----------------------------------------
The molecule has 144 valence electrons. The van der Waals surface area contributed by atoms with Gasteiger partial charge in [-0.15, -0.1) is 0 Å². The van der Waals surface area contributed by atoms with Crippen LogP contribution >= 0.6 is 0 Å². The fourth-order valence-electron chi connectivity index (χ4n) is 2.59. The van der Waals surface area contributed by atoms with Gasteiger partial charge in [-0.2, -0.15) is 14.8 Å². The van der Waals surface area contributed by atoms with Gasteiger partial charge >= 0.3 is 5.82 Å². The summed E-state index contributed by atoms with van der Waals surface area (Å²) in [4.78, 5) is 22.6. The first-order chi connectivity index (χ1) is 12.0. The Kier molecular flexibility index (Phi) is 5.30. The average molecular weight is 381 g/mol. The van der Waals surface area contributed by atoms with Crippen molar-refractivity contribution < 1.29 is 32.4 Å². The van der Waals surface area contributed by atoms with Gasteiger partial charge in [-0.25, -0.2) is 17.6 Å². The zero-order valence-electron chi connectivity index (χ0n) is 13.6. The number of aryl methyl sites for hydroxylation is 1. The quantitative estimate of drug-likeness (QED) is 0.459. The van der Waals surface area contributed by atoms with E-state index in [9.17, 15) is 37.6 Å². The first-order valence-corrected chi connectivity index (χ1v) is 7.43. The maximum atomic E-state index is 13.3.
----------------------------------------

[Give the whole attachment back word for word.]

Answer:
The molecule has 144 valence electrons. The van der Waals surface area contributed by atoms with Gasteiger partial charge in [-0.15, -0.1) is 0 Å². The van der Waals surface area contributed by atoms with Crippen LogP contribution >= 0.6 is 0 Å². The fourth-order valence-electron chi connectivity index (χ4n) is 2.59. The van der Waals surface area contributed by atoms with Gasteiger partial charge in [-0.2, -0.15) is 14.8 Å². The van der Waals surface area contributed by atoms with Gasteiger partial charge >= 0.3 is 5.82 Å². The summed E-state index contributed by atoms with van der Waals surface area (Å²) in [4.78, 5) is 22.6. The first-order chi connectivity index (χ1) is 12.0. The Kier molecular flexibility index (Phi) is 5.30. The average molecular weight is 381 g/mol. The van der Waals surface area contributed by atoms with Crippen molar-refractivity contribution < 1.29 is 32.4 Å². The van der Waals surface area contributed by atoms with Gasteiger partial charge in [-0.25, -0.2) is 17.6 Å². The zero-order valence-electron chi connectivity index (χ0n) is 13.6. The number of aryl methyl sites for hydroxylation is 1. The quantitative estimate of drug-likeness (QED) is 0.459. The van der Waals surface area contributed by atoms with E-state index in [9.17, 15) is 37.6 Å². The first-order valence-corrected chi connectivity index (χ1v) is 7.43. The maximum atomic E-state index is 13.3.